First published on the Times Redbox
“Labour’s recovery will come through local government,” remarked Liam Byrne in his speech to Policy Network on Tuesday, predicting a 1930s return to “municipal socialism” and the days when Herbert Morrison clawed Labour back to credibility as leader of the London county council.
For those despondent about a Labour recovery, there is good news. We do not need to wait. Since Labour left the Whitehall stage, a generation of exceptional local government leaders have come to the fore. They are dynamic, innovative and charting an exceptional path for Labour. In the most challenging fiscal environment they are creating jobs, transforming services and winning powers from central government. However, the parliamentary party has yet to find a way to harness this energy.
Step forward Jim McMahon. The 35-year-old leader of Oldham council was chosen last night for his home seat of Oldham West & Royton to fight the by-election caused by the passing of Michael Meacher.
If it is not impressive enough that he has created an energy co-operative, invested £100million in town centre regeneration and introduced the flagship Oldham Youth Guarantee, McMahon – a committed moderniser – won a selection in Jeremy Corbyn’s Labour party. Local he may be, but the Corbynista machine made clear that Chris Williamson, who lost his Derby North seat to the Tories in May, was their clear choice.
Having voted for Liz Kendall, McMahon has been quick to show how broad the moderate coalition now is. Yesterday he was endorsed by the Cooperative party, the GMB union and the Communication Workers union – who just months ago called non-Corbyn supporters a “virus”. But last night’s result will mean more than a chalked-up victory for the modernising wing of the Labour party. McMahon is a man to watch.
A successful result on December 3 will see him back in league with his fellow founder of the Cooperative Councils Innovation Network, Steve Reed, MP for Croydon North and former Lambeth council leader. Together they have charted a route for the centre-left to win and govern with real purpose. In McMahon’s own words, “Labour local government has admirably led the way over the past five years in demonstrating what it can achieve even in a cold financial and political climate.”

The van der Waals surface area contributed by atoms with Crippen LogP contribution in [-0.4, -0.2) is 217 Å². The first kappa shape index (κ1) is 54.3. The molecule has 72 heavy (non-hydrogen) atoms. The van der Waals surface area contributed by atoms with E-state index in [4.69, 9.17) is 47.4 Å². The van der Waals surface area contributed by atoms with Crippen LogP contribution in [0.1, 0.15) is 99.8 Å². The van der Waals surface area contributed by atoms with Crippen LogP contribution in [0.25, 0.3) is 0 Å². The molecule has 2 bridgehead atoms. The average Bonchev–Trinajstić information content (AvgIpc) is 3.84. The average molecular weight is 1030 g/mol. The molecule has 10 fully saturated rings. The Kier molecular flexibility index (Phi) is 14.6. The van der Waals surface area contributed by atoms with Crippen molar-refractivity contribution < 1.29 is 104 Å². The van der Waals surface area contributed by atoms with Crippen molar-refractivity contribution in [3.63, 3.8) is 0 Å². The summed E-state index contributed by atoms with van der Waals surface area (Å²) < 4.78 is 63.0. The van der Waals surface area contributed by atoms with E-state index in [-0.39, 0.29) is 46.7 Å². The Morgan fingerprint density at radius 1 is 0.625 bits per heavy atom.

Those making the hard choices of governing under austerity have received little solidarity from the top of the party. The current and former leaders are hardly people to whom our city leaders can turn for advice on cutting the next million from their budget or transforming a vital service. Clearly frustrated with the way local government was being ignored, back in 2013 McMahon challenged “every shadow cabinet member [to] spend a week shadowing a Labour leader in local government” to learn how to govern under austerity. Did any take up the challenge? Not one!
When McMahon first spoke at a Progress event – the Labour modernisers group I lead – he shared his central insight as a leader: he would not let Oldham become a victim to David Cameron in the way my predecessors let it be to Margaret Thatcher. He later wrote: “We can’t wait for someone to sort this out for us. We can’t sit here in the hope that the UK economy will recover and the Oldham simply gets its share. If we do that, we will fail again.”
Oldham still bears many of the scars of the 1980s. As Labour repeats the same era, McMahon might just be the man to point both his city and party to a better future.